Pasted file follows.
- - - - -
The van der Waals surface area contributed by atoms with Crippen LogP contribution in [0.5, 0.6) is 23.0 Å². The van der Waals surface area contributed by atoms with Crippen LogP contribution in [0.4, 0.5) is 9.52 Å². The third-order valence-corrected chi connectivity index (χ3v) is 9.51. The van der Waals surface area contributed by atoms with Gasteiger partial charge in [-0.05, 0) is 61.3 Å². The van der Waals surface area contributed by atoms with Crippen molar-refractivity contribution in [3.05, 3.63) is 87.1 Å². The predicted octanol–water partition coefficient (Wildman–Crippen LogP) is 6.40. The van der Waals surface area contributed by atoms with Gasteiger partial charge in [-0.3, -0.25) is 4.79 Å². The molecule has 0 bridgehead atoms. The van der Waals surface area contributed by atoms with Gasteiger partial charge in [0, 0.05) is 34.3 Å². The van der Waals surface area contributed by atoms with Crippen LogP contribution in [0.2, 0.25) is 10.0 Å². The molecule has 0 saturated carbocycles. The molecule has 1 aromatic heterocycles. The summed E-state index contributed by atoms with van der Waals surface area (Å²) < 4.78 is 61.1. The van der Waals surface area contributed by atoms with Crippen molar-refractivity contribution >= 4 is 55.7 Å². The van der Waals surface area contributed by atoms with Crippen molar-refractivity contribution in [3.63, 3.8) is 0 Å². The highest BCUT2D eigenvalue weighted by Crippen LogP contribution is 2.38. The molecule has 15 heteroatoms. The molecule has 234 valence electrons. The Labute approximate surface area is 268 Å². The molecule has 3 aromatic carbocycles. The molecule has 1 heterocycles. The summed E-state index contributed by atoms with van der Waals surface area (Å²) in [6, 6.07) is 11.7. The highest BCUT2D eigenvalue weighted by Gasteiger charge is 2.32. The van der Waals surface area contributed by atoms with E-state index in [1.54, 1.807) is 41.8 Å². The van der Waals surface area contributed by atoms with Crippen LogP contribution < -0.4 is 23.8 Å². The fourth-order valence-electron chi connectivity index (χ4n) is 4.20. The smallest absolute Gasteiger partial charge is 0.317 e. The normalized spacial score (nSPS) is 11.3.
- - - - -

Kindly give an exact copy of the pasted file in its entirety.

The van der Waals surface area contributed by atoms with Crippen LogP contribution in [0.5, 0.6) is 23.0 Å². The van der Waals surface area contributed by atoms with Crippen LogP contribution in [0.4, 0.5) is 9.52 Å². The third-order valence-corrected chi connectivity index (χ3v) is 9.51. The van der Waals surface area contributed by atoms with Gasteiger partial charge in [-0.05, 0) is 61.3 Å². The van der Waals surface area contributed by atoms with Crippen molar-refractivity contribution in [3.05, 3.63) is 87.1 Å². The predicted octanol–water partition coefficient (Wildman–Crippen LogP) is 6.40. The van der Waals surface area contributed by atoms with Gasteiger partial charge in [-0.3, -0.25) is 4.79 Å². The molecule has 0 bridgehead atoms. The van der Waals surface area contributed by atoms with Gasteiger partial charge in [0, 0.05) is 34.3 Å². The van der Waals surface area contributed by atoms with Crippen LogP contribution in [0.2, 0.25) is 10.0 Å². The molecule has 0 saturated carbocycles. The molecule has 1 aromatic heterocycles. The summed E-state index contributed by atoms with van der Waals surface area (Å²) < 4.78 is 61.1. The van der Waals surface area contributed by atoms with Crippen molar-refractivity contribution >= 4 is 55.7 Å². The van der Waals surface area contributed by atoms with Crippen molar-refractivity contribution in [3.63, 3.8) is 0 Å². The highest BCUT2D eigenvalue weighted by Crippen LogP contribution is 2.38. The molecule has 15 heteroatoms. The molecule has 234 valence electrons. The Labute approximate surface area is 268 Å². The molecule has 3 aromatic carbocycles. The molecule has 1 heterocycles. The summed E-state index contributed by atoms with van der Waals surface area (Å²) in [6, 6.07) is 11.7. The highest BCUT2D eigenvalue weighted by Gasteiger charge is 2.32. The van der Waals surface area contributed by atoms with E-state index in [1.54, 1.807) is 41.8 Å². The van der Waals surface area contributed by atoms with Crippen LogP contribution < -0.4 is 23.8 Å². The fourth-order valence-electron chi connectivity index (χ4n) is 4.20. The smallest absolute Gasteiger partial charge is 0.317 e. The normalized spacial score (nSPS) is 11.3.